My last blog about multi-denominational healthcare worship spaces had me thinking about specific design experiences. I am always inspired by how invested community members are in the design process. Healthcare facilities and hospitals are truly community buildings that reflect a town’s aspirations and regional attributes.

A recent example is the Orange City Hospital and Clinic (OCHC), a replacement facility in Iowa. Although a municipal hospital, OCHC serves a Christian community in which their Dutch heritage and traditional spiritual values are part of daily life.

HGA colleague Amy Douma, LEED AP, who worked with OCHC, told me that the client focused on the community experience throughout the design process. "They know their patients personally, so every step along the way they asked questions about how people would feel,” Amy said.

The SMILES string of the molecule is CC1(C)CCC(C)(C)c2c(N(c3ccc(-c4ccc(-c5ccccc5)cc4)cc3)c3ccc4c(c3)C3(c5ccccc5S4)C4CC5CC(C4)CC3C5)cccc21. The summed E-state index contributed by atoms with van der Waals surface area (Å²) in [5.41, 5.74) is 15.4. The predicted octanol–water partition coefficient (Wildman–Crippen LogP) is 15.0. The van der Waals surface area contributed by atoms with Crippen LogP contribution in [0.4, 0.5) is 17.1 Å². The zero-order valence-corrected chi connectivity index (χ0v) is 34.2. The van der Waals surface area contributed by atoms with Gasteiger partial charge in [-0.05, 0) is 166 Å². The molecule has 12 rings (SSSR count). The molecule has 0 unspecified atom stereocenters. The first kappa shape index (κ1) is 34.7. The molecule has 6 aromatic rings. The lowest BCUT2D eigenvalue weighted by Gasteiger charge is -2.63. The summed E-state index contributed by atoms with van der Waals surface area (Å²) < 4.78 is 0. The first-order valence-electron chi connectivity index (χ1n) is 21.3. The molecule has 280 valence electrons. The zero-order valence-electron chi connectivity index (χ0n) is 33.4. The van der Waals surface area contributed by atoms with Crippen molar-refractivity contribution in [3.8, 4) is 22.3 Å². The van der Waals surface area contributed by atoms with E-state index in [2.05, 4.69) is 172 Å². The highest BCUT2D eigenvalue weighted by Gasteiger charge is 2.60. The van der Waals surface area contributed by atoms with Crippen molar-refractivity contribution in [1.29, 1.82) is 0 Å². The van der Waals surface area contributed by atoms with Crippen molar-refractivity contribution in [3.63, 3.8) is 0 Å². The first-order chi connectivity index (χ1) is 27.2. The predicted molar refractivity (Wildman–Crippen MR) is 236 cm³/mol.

This community investment influenced the design outcome in key areas. Here are several ways HGA worked with Orange City: Include many Stakeholders
The hospital administration engaged stakeholders and community members, who raised $5 million in donations and passed a bonding bill by more than 85 percent. Even the local gas station helped the fund-raising efforts by donating portions of its proceeds. This investment gave everyone a sense of involvement.

Seek Features and Attributes Unique to each Community
When approaching your design, interpret the community’s history and heritage. In Orange City, the connection to history in the rural landscape is reflected in the hospital’s use of natural materials throughout, interior sunlight, and outdoor landscaping visible from the interior.
Design for Faiths The community’s sense of emotion and spirituality is evident in the cylinder-shaped chapel. Walls spiral upward toward a skylight to create a powerful yet inclusive spiritual statement—designed for a specific faith yet broad enough for all faiths. It reminds us that the healthcare healing process is also about attending emotional and spiritual needs